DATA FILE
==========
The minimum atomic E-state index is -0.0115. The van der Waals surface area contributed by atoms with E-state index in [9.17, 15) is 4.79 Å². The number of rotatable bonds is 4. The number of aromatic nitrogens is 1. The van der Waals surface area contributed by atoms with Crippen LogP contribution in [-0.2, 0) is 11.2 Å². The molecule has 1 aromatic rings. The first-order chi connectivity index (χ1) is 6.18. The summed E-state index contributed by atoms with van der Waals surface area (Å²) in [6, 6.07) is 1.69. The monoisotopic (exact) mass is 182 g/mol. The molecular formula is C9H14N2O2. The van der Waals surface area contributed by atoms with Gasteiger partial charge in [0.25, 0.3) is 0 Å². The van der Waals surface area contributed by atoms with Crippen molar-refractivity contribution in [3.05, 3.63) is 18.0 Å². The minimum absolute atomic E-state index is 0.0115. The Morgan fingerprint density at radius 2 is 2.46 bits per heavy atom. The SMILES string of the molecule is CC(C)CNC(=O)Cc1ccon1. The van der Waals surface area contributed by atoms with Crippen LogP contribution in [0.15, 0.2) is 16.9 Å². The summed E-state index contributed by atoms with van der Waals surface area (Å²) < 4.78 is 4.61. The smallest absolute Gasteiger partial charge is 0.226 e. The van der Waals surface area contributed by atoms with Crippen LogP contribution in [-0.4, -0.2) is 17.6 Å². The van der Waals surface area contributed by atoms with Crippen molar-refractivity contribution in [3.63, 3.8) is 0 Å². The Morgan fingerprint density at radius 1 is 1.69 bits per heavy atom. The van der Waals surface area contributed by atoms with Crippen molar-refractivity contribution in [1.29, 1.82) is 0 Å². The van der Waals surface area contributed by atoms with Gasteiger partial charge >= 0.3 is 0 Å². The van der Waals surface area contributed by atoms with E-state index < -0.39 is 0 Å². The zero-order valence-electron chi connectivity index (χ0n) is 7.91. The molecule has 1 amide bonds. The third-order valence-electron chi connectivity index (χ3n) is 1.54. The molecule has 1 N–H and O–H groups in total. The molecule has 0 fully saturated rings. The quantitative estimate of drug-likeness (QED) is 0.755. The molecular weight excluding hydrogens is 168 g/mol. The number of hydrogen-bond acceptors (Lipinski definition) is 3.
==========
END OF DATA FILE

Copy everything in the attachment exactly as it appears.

The minimum atomic E-state index is -0.0115. The van der Waals surface area contributed by atoms with E-state index in [9.17, 15) is 4.79 Å². The number of rotatable bonds is 4. The number of aromatic nitrogens is 1. The van der Waals surface area contributed by atoms with Crippen LogP contribution in [-0.2, 0) is 11.2 Å². The molecule has 1 aromatic rings. The first-order chi connectivity index (χ1) is 6.18. The summed E-state index contributed by atoms with van der Waals surface area (Å²) in [6, 6.07) is 1.69. The monoisotopic (exact) mass is 182 g/mol. The molecular formula is C9H14N2O2. The van der Waals surface area contributed by atoms with Gasteiger partial charge in [0.25, 0.3) is 0 Å². The van der Waals surface area contributed by atoms with Crippen molar-refractivity contribution in [3.05, 3.63) is 18.0 Å². The minimum absolute atomic E-state index is 0.0115. The Morgan fingerprint density at radius 2 is 2.46 bits per heavy atom. The SMILES string of the molecule is CC(C)CNC(=O)Cc1ccon1. The van der Waals surface area contributed by atoms with Crippen LogP contribution in [0.15, 0.2) is 16.9 Å². The summed E-state index contributed by atoms with van der Waals surface area (Å²) < 4.78 is 4.61. The smallest absolute Gasteiger partial charge is 0.226 e. The van der Waals surface area contributed by atoms with Crippen LogP contribution in [-0.4, -0.2) is 17.6 Å². The van der Waals surface area contributed by atoms with Crippen molar-refractivity contribution in [3.63, 3.8) is 0 Å². The Morgan fingerprint density at radius 1 is 1.69 bits per heavy atom. The van der Waals surface area contributed by atoms with Crippen molar-refractivity contribution in [1.29, 1.82) is 0 Å². The van der Waals surface area contributed by atoms with Gasteiger partial charge >= 0.3 is 0 Å². The van der Waals surface area contributed by atoms with E-state index < -0.39 is 0 Å². The zero-order valence-electron chi connectivity index (χ0n) is 7.91. The molecule has 1 amide bonds. The third-order valence-electron chi connectivity index (χ3n) is 1.54. The molecule has 1 N–H and O–H groups in total. The molecule has 0 fully saturated rings. The quantitative estimate of drug-likeness (QED) is 0.755. The molecular weight excluding hydrogens is 168 g/mol. The number of hydrogen-bond acceptors (Lipinski definition) is 3.